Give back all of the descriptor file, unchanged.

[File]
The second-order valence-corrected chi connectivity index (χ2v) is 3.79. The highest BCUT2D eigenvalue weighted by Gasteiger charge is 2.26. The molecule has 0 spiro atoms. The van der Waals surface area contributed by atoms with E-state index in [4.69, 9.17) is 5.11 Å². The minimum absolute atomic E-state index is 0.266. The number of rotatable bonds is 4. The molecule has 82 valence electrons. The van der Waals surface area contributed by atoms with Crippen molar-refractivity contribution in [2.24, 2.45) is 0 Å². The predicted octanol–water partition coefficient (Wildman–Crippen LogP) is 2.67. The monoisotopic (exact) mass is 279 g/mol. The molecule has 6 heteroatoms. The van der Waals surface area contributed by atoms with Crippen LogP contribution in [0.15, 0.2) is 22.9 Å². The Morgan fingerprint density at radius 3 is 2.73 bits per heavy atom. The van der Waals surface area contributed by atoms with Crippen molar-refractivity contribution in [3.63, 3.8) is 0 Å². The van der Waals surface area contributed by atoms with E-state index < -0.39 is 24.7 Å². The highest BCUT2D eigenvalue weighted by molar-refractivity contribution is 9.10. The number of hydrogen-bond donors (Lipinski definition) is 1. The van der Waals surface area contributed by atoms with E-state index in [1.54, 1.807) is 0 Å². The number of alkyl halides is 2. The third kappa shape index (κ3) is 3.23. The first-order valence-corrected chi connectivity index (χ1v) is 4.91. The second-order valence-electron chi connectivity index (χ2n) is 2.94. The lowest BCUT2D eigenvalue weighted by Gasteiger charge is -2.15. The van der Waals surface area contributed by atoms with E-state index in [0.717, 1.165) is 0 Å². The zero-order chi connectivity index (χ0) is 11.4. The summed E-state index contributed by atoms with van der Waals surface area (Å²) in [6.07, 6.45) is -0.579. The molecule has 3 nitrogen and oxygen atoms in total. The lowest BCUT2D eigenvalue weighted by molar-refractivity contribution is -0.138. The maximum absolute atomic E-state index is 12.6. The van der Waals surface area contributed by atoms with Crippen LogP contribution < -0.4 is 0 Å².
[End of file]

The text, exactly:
The second-order valence-corrected chi connectivity index (χ2v) is 3.79. The highest BCUT2D eigenvalue weighted by Gasteiger charge is 2.26. The molecule has 0 spiro atoms. The van der Waals surface area contributed by atoms with E-state index in [4.69, 9.17) is 5.11 Å². The minimum absolute atomic E-state index is 0.266. The number of rotatable bonds is 4. The molecule has 82 valence electrons. The van der Waals surface area contributed by atoms with Crippen molar-refractivity contribution in [2.24, 2.45) is 0 Å². The predicted octanol–water partition coefficient (Wildman–Crippen LogP) is 2.67. The monoisotopic (exact) mass is 279 g/mol. The molecule has 6 heteroatoms. The van der Waals surface area contributed by atoms with Crippen LogP contribution in [0.15, 0.2) is 22.9 Å². The Morgan fingerprint density at radius 3 is 2.73 bits per heavy atom. The van der Waals surface area contributed by atoms with Crippen molar-refractivity contribution in [3.63, 3.8) is 0 Å². The van der Waals surface area contributed by atoms with E-state index < -0.39 is 24.7 Å². The highest BCUT2D eigenvalue weighted by molar-refractivity contribution is 9.10. The number of hydrogen-bond donors (Lipinski definition) is 1. The van der Waals surface area contributed by atoms with E-state index in [1.54, 1.807) is 0 Å². The number of alkyl halides is 2. The third kappa shape index (κ3) is 3.23. The first-order valence-corrected chi connectivity index (χ1v) is 4.91. The second-order valence-electron chi connectivity index (χ2n) is 2.94. The lowest BCUT2D eigenvalue weighted by Gasteiger charge is -2.15. The van der Waals surface area contributed by atoms with E-state index in [0.717, 1.165) is 0 Å². The zero-order chi connectivity index (χ0) is 11.4. The summed E-state index contributed by atoms with van der Waals surface area (Å²) in [6.07, 6.45) is -0.579. The molecule has 3 nitrogen and oxygen atoms in total. The lowest BCUT2D eigenvalue weighted by molar-refractivity contribution is -0.138. The maximum absolute atomic E-state index is 12.6. The van der Waals surface area contributed by atoms with Crippen LogP contribution < -0.4 is 0 Å².